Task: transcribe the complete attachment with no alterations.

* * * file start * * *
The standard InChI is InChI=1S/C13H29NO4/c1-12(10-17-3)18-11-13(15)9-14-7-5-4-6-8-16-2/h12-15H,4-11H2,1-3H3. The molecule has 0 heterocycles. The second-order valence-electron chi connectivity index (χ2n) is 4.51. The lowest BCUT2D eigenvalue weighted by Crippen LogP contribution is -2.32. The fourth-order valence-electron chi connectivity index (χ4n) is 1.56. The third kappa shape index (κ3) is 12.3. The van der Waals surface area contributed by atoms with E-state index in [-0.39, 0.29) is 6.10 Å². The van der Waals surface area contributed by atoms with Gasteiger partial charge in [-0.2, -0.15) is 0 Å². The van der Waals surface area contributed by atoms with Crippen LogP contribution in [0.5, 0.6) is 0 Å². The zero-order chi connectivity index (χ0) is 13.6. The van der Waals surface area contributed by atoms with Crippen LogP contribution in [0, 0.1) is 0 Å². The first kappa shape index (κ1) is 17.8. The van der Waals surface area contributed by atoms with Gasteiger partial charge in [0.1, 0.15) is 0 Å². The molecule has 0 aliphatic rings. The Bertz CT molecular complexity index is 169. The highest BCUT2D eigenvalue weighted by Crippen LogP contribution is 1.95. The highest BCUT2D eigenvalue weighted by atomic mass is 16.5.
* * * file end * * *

The standard InChI is InChI=1S/C13H29NO4/c1-12(10-17-3)18-11-13(15)9-14-7-5-4-6-8-16-2/h12-15H,4-11H2,1-3H3. The molecule has 0 heterocycles. The second-order valence-electron chi connectivity index (χ2n) is 4.51. The lowest BCUT2D eigenvalue weighted by Crippen LogP contribution is -2.32. The fourth-order valence-electron chi connectivity index (χ4n) is 1.56. The third kappa shape index (κ3) is 12.3. The van der Waals surface area contributed by atoms with E-state index in [-0.39, 0.29) is 6.10 Å². The van der Waals surface area contributed by atoms with Gasteiger partial charge in [-0.2, -0.15) is 0 Å². The van der Waals surface area contributed by atoms with Crippen LogP contribution in [0.5, 0.6) is 0 Å². The zero-order chi connectivity index (χ0) is 13.6. The van der Waals surface area contributed by atoms with Crippen LogP contribution in [0, 0.1) is 0 Å². The first kappa shape index (κ1) is 17.8. The van der Waals surface area contributed by atoms with Gasteiger partial charge in [0.1, 0.15) is 0 Å². The molecule has 0 aliphatic rings. The Bertz CT molecular complexity index is 169. The highest BCUT2D eigenvalue weighted by Crippen LogP contribution is 1.95. The highest BCUT2D eigenvalue weighted by atomic mass is 16.5.